For Dillian Whyte the question is whether or not he is taking this rematch too soon. Although it can be viewed as a positive depending on one’s perspective to see a fighter want to get back in the ring as soon as possible against an opponent that defeated them, it is important to remember that the knockout that Whyte suffered at the hands of Povetkin was severe. The obvious question is what effect did the knockout have on him. To expand on that, will Whyte’s approach be different, will he hesitate to throw his punches as he did get caught last time and that knowledge can cause hesitation in a fighter’s approach, particularly against a fighter with a mix of hand speed and power as Povetkin has.


The one benefit that Whyte has going into this fight that some were critical of when this rematch was originally announced is he has had more time to recover due to the postponement that moved this bout from its original target of November to March.  Whyte still does have punching power and if there is no hesitation in letting his hands go, he is just as capable of ending a fight as quickly as Povetkin was able to do in the first fight. Whether or not he can do it if the opportunity arises remains to be seen.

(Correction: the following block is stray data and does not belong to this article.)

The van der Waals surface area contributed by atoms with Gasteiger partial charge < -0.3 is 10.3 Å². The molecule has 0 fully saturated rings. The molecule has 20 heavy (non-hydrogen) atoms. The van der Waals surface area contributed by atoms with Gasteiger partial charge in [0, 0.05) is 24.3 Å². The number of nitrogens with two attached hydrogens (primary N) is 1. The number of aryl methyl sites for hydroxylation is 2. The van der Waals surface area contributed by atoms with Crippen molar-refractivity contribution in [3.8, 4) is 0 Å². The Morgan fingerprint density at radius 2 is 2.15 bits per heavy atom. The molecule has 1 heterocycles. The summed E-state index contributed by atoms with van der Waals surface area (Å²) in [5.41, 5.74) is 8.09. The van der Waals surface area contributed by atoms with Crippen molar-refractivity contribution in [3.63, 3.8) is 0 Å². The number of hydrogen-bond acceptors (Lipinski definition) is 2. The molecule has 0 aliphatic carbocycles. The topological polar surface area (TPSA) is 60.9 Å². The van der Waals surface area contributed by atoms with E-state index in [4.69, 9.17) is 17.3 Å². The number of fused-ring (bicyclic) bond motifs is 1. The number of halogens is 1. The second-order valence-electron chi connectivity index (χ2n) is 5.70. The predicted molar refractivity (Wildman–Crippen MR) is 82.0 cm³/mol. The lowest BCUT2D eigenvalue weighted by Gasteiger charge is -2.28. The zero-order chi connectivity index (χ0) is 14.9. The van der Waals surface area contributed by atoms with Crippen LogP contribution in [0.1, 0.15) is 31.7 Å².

While the rematch on it’s own is intriguing, what is also at stake for the winner is a potential mandatory challenge of the winner of the upcoming Undisputed Heavyweight world championship bout between world champions Tyson Fury and Anthony Joshua. The Fury-Joshua bout, which could take place later this year will likely be the first of two bouts between the two with the undisputed championship at stake. This in addition to the uncertainty of COVID-19 means that the winner of the Povetkin-Whyte rematch will likely have to wait at least a year if not longer before their opportunity to challenge whomever the undisputed champion will be amongst several mandatory challengers in Boxing’s respective sanctioning organizations.